• Organize the program committee. (PLAN) • Develop a plan and budget. (PLAN) • Collect and develop examples and cases. • Publicly announcement the start of the program. (DO) • Provide training and education to employees. (DO) • Select a day and everybody apply VC in his/her own working area. (DO) • Evaluate the results of VC. (CHECK) • Self-Examination and Take corrected actions. (ACTION)

The first step in the implementation procedure for visual control is to organize a program committee who will be responsible for developing a plan and a budget for that plan. Examples and cases will need to be collected and personally applicable examples developed. Once the program is developed an announcement and introduction as to the start of the program needs to be announced. Then employees will be given some training and support until they are comfortable with the new process. Once they feel comfortable the new procedures will be implemented in specific working areas. After closely observing the actual application of the visual control plan, evaluations will be made regarding its effectiveness and corrective actions will take place if there are any inefficiencies.

Examples Common examples of Visual Control - Tape Manual beside the Appliances: Often we are looking for the instructional manual for a specific home appliance or hand tool. Taping manual beside the appliance so that it can be found easily. - Print Instruction inside the Cover of Washing Machine: Printing short operating instruction and safety concerns inside the cover of home appliance allows users to easily find the instruction and prevent from inappropriate use of the appliance. - Use Tools Organizer to Organize Tools: Tools organizer helps to organize the small tools. It can eliminate the need of searching for tools when needed. It can also prevent tools from wearing out and rusty. - Label Each CD for Easier Identifying: Putting a label on each CD helps to quickly identify the needed CD and reduce the search time. Real Time Examples Pull board

This is an example of a pull board used with internal operations, as shown, or even with external customers. The board in broken into three color bands: • Red zone indicates the supplier is on the verge of not satisfying their customer. Very low level of goods maintained. • Yellow zone indicates customer requirements are being met. Low level of finished goods maintained. • Green zone indicates the customers’ needs are being fulfilled. Supplier is building more than the customer is requiring and it may be time to stop production until demand is more in line with supply. The cards hanging on the hooks in the colored zones reflect the part number identified in the section, a given quantity of material in one container.

Computer Systems Division, Hewlett-Packard, Cupertino, CA

Charts (include some educational charts) posted on the walls in the general work area.

The production schedule is presented visually. As the units are produced, red dots are flipped over. The variance of actual to planned production is shown easily. Toyota Motor mfg., USA, Long Beach, CA

There is a computerized board in the heart of the assembly area that indicates the status of each machine and facilitates coordination of assemblies.

The message is clear: No Kanban, No Production

Visual control of locomotion in Parkinson's disease Visual control of braking based on information about time-to-collision

A theory of how a driver might visually control his braking. A mathematical analysis of the changing optic array at the driver's eye indicates that the simplest type of visual information, which would be sufficient for controlling braking and also be likely to be easily picked up by the driver, is information about time-to-collision, rather than information about distance, speed, or acceleration/deceleration. It is shown how the driver could, in principle, use visual information about time-to-collision in registering when he is on a collision course, in judging when to start braking, and in controlling his ongoing braking. Implications of the theory for safe speeds and safe following distances are taken into account, visual angular velocity detection thresholds, and suggestions are made as to how safety on the roads might be improved.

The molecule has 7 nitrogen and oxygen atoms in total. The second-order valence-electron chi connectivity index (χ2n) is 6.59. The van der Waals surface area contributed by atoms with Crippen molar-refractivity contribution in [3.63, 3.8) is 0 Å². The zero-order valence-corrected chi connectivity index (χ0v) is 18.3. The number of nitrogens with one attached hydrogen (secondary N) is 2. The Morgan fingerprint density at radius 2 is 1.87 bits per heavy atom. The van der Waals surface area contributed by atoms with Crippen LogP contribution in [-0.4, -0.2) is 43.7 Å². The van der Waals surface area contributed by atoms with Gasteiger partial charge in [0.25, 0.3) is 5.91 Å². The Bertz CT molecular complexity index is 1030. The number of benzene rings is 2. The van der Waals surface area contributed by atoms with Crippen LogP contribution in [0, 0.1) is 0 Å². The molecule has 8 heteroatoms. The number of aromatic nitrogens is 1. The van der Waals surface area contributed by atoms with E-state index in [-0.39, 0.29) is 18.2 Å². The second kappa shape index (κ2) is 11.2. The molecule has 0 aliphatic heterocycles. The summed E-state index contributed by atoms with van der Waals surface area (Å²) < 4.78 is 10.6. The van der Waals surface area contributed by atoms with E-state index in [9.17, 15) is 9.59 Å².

Benefits of visual control The whole purpose behind implementing visual control techniques is to expose abnormalities in the production line that could ultimately end up costing the company money or create waste. When visual control is able to do a good job at helping employees to recognize these abnormalities action can be taken to correct the problems, reduce manufacturing costs, reduce possible waste, shorten production lead time and thus keep the delivery due dates, reduce inventory, ensure a safe and comfortable working environment, and increase the company's profit.

Visual control systems are implemented with the expectation that thousands of location and operation details can be managed visually thus aiding the growth and quality of the company. An added benefit to visual control systems is that many of the visual controls used eliminate the need to verbally communicate a need. Instead needs and expectations are clearly displayed, eliminating the time often wasted on the confusion of miscommunication due to different methods of verbal communication. With visual controls you can potentially create an atmosphere of production which is self-regulating and self-explanatory. Employees are comfortable because they clearly understand what is expected of them and so will be the managers. Customers are the ultimate beneficiaries of such efficiency when they consistently receive a high quality product.

Potential Benefits of VC Implementing VC in the plant would help companies to exposing abnormalities, problems, deviations, waste, unevenness, and unreasonability to people, thus corrective actions can be taken immediately to: • correct the problems • reduce manufacturing costs and possible waste • shorten production lead time and thus keep the delivery due date • reduce inventory • ensure a safe and comfortable working environment • increase company's profit

Conclusion The whole point of visual control is that it is used to better implement other procedures that may be too tedious or complicated to understand. The principles are not strange but to a company who has been producing a product the same way for many years, change can come as quite a shock. Implementing visual controls to help aid in the implementation process, enhances those innovative processes and allows them to better enhance the overall efficiency of the company.